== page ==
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What's up in the sky Sept '09

posted Sep 1, 2009, 3:55 PM by Marvin Stewart
              By now everyone interested in astronomy should know that it was 400 years ago that Galileo looked at the Moon with a telescope and changed the way we look at every object in the sky forever.  So it is sometimes hard for me to understand why there isn't more interest in observing the Moon among amateur astronomers. However, it astonished me that until the middle of the nineteenth century that astronomers were more interested in what the Moon was made of instead of  how Earth got such a big Moon.
             Our Moon is the fifth largest in the solar system. Ganymede, belonging to Jupiter is the biggest. Next Titan, belonging to Saturn, then Callisto and Io belonging to Jupiter. Then the Moon, with a capitol M.  What the first four have in common is, as big as they are, they are all less than 1/1000 the size of their parent, but our Earth's Moon is almost 1/4 the size of Earth and only 2% smaller than Io. Yet, no one seemed interested in how Earth wound up with a Jupiter size Moon. In 1755,  Immanuel Kant wrote a theory that the solar system evolved from a cloud of gas that began to rotate, and the Sun and planets, including the Moon were made as the solar system developed. This theory came about because George Louis Le Clerc had noted in 1749 that all of the six planets, all that were known at that time, and their moons all moved in the same direction.
            George Howard Darwin, wasn't trying to create a theory on the origin of the Moon. He was working on his theory of tidal friction and like his father, Charles,  came up with a controversial theory. The theory of tidal friction? The Earth is a sphere with two bulges created by the oceans tides. One is closer to and a little ahead of the Moon, the second farther from and behind the Moon. The Moon's gravity tends to pull the nearer bulge backward, because it is behind that bulge. The more distant bulge is pulled forward. The gravitational force on the nearer bulge is stronger. The overall pull is backward against the the direction of the Earth's rotation. The Moon is gradually slowing the Earth's rotation, this makes the day, in time, get longer. This as George Darwin discovered, would also make the Moon gradually move outward away from Earth. As soon as he figured that out the obvious facts are there. Back in time the Moon was much closer to the Earth, the day was much shorter, and the Moon orbited the Earth much faster. Don't forget, in 1878 all the calculations were being done on paper so Darwin's theory is quite an achievement, even if his final theory was flawed. He managed to "run the movie backward", we might say, to a time when the Moon would have circled the Earth every 5 hours 36 minutes and was at a distance he estimated to be only 5,000 miles away, and a day on Earth to have been between 3 and 5 hours long.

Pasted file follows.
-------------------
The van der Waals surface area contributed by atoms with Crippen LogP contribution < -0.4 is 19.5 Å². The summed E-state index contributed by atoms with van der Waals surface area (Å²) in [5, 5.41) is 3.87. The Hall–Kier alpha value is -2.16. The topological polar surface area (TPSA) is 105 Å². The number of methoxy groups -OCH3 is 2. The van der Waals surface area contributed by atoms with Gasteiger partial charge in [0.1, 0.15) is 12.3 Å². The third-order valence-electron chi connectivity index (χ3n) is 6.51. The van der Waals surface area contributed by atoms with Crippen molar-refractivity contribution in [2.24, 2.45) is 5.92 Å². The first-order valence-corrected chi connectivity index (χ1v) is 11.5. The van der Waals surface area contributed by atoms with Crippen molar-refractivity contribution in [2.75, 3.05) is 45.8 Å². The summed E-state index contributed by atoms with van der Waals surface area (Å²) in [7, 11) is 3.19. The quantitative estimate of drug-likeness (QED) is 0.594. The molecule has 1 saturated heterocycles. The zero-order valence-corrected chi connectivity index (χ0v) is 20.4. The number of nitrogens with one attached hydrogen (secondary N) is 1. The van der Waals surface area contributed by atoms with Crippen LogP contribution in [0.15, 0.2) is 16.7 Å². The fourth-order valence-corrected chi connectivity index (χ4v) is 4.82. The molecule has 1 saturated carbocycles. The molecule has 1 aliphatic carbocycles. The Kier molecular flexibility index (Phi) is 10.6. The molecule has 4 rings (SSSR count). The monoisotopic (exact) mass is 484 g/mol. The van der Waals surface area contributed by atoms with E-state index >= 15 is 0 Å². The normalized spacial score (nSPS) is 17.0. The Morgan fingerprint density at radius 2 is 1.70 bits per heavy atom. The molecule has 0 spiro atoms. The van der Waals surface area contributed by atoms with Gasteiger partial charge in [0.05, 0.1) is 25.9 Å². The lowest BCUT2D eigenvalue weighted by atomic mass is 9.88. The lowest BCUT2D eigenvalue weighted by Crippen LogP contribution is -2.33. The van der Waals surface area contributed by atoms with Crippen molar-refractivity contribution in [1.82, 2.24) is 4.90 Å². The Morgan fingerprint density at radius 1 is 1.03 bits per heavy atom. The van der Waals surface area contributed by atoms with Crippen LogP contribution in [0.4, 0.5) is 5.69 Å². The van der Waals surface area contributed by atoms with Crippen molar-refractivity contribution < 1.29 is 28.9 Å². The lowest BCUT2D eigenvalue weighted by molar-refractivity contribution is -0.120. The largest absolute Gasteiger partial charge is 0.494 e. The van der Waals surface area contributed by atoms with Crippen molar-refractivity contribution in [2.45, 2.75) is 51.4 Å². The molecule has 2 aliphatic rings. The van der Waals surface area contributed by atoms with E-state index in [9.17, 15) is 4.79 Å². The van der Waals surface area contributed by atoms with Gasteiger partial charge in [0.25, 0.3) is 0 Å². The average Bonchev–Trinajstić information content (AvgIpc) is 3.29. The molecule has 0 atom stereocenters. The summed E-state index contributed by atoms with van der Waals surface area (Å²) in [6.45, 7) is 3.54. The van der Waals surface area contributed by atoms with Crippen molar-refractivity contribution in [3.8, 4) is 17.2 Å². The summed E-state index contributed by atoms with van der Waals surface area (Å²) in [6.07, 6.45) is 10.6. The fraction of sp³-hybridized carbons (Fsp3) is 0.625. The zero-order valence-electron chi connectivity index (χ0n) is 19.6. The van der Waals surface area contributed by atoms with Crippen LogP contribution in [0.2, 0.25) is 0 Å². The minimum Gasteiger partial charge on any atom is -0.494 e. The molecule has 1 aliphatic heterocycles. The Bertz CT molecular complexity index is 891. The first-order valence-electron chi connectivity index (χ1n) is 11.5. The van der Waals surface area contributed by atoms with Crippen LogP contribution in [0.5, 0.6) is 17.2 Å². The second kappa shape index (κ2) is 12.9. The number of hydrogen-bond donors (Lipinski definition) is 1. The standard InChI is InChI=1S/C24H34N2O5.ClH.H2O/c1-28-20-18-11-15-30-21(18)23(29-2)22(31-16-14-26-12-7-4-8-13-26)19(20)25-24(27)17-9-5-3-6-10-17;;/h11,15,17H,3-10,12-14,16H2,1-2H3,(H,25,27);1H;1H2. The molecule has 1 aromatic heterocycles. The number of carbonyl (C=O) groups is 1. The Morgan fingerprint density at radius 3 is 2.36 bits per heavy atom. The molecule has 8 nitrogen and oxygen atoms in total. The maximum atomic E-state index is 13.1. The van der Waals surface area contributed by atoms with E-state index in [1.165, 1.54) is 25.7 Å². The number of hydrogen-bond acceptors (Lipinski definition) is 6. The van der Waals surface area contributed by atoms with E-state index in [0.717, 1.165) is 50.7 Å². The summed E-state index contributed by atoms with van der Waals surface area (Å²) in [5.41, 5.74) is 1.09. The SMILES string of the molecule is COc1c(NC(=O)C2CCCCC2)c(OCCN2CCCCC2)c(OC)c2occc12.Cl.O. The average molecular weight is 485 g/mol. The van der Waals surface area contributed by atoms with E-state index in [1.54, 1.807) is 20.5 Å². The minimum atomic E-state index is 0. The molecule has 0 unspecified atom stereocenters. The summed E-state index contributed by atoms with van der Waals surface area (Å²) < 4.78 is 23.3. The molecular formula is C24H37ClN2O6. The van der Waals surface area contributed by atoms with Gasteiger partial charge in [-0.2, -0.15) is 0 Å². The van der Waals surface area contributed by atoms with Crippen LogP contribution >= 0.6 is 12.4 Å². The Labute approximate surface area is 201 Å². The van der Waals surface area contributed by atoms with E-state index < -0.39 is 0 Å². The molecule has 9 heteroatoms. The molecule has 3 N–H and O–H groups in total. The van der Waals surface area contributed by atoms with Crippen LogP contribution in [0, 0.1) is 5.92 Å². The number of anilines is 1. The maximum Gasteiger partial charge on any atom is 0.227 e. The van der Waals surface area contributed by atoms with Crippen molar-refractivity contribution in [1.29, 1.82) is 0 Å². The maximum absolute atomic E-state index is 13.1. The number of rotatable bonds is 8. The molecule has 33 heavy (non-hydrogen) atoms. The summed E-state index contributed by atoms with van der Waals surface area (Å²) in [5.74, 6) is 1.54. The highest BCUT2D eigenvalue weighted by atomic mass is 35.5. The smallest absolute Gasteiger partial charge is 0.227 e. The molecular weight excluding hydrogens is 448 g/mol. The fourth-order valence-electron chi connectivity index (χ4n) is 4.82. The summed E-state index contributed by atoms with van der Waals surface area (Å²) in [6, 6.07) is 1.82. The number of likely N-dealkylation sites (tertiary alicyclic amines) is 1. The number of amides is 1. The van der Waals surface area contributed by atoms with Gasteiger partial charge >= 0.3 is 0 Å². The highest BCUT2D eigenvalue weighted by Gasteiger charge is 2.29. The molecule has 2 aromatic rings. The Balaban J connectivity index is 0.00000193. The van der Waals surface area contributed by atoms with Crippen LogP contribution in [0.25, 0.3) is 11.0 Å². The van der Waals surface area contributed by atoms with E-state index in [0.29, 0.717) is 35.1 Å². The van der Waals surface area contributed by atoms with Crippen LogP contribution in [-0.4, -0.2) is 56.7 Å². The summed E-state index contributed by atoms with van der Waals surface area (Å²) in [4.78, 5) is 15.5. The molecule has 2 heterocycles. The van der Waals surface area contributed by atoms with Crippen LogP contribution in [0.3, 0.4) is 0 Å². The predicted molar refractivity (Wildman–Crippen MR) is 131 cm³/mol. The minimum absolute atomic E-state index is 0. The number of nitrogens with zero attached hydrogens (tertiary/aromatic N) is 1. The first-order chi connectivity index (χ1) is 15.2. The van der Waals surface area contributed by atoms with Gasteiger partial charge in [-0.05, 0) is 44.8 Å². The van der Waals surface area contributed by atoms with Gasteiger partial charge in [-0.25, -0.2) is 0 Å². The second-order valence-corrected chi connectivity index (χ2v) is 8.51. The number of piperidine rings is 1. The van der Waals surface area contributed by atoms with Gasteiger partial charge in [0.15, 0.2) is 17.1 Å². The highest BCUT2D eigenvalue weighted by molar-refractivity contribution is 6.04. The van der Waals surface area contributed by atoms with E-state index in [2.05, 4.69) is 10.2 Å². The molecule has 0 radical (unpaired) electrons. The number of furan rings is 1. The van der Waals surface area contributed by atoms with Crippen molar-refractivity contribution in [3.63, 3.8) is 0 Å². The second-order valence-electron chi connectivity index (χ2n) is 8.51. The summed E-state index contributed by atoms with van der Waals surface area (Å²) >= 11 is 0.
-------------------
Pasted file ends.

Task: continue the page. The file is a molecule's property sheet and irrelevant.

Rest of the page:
Darwin came to the conclusion that the Earth had been pear shaped, because of its speed of rotation it had thrown off the bump which became the Moon. Although Darwin never endorsed their idea, two scientist proclaimed the scar from that event was the Pacific Basin.
           This theory would stand unrefuted until 1969.
           The next theory was the Moon was an object orbiting in the Solar System, it fell into Earth's gravity and became our Moon. This would require the Moon to have approached Earth, most likely from the rear at a greater speed to over take Earth, ( which is orbiting the Sun at an average of 66,000 miles an hour) hit the brakes and make a ninety degree turn in front of Earth and then go into orbit. 
           The next theory was: there was some stuff left over from the formation of the Earth and it became the Moon. We now know after a certain size the biggest body gets all the stuff period.
           The answers would have to wait until men landed on the Moon
            Next month, dating the features and craters of the Moon, and a new theory of the Moon's origin.
 
            Sept  04   Full Moon.
                      06   Mercury, stationary at right ascension, begins retrograde motion.
                      09   Perseid meteor shower.
                      10   The Moon is in the Plieades.
                      12   The Moon at last quarter.
                      16   The Moon 3 deg from Venus in the morning sky.
                      18   New Moon.
                      20   Mercury at inferior conjunction with the Sun.
                      22   Autumn equinox
                      26   The Moon is at first Quarter.
                      
            
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